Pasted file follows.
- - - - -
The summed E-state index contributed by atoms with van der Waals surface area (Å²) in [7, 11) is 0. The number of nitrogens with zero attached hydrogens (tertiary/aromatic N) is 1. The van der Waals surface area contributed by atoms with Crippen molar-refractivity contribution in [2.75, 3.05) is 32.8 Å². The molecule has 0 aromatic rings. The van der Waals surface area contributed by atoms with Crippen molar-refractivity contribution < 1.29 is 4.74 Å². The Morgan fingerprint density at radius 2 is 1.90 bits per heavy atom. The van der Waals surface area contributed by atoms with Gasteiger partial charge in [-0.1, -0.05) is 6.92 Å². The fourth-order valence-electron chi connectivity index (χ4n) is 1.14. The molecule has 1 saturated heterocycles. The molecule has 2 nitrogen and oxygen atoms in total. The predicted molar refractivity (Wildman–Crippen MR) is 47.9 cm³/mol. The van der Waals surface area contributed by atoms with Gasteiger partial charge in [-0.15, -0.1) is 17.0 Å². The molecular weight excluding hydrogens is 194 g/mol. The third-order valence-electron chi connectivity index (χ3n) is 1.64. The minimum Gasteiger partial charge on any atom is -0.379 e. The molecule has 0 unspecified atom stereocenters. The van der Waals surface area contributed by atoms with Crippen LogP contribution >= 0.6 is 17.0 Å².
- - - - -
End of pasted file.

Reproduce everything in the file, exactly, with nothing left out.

The summed E-state index contributed by atoms with van der Waals surface area (Å²) in [7, 11) is 0. The number of nitrogens with zero attached hydrogens (tertiary/aromatic N) is 1. The van der Waals surface area contributed by atoms with Crippen molar-refractivity contribution in [2.75, 3.05) is 32.8 Å². The molecule has 0 aromatic rings. The van der Waals surface area contributed by atoms with Crippen molar-refractivity contribution < 1.29 is 4.74 Å². The Morgan fingerprint density at radius 2 is 1.90 bits per heavy atom. The van der Waals surface area contributed by atoms with Gasteiger partial charge in [-0.1, -0.05) is 6.92 Å². The fourth-order valence-electron chi connectivity index (χ4n) is 1.14. The molecule has 1 saturated heterocycles. The molecule has 2 nitrogen and oxygen atoms in total. The predicted molar refractivity (Wildman–Crippen MR) is 47.9 cm³/mol. The van der Waals surface area contributed by atoms with Gasteiger partial charge in [-0.15, -0.1) is 17.0 Å². The molecular weight excluding hydrogens is 194 g/mol. The third-order valence-electron chi connectivity index (χ3n) is 1.64. The minimum Gasteiger partial charge on any atom is -0.379 e. The molecule has 0 unspecified atom stereocenters. The van der Waals surface area contributed by atoms with Crippen LogP contribution >= 0.6 is 17.0 Å².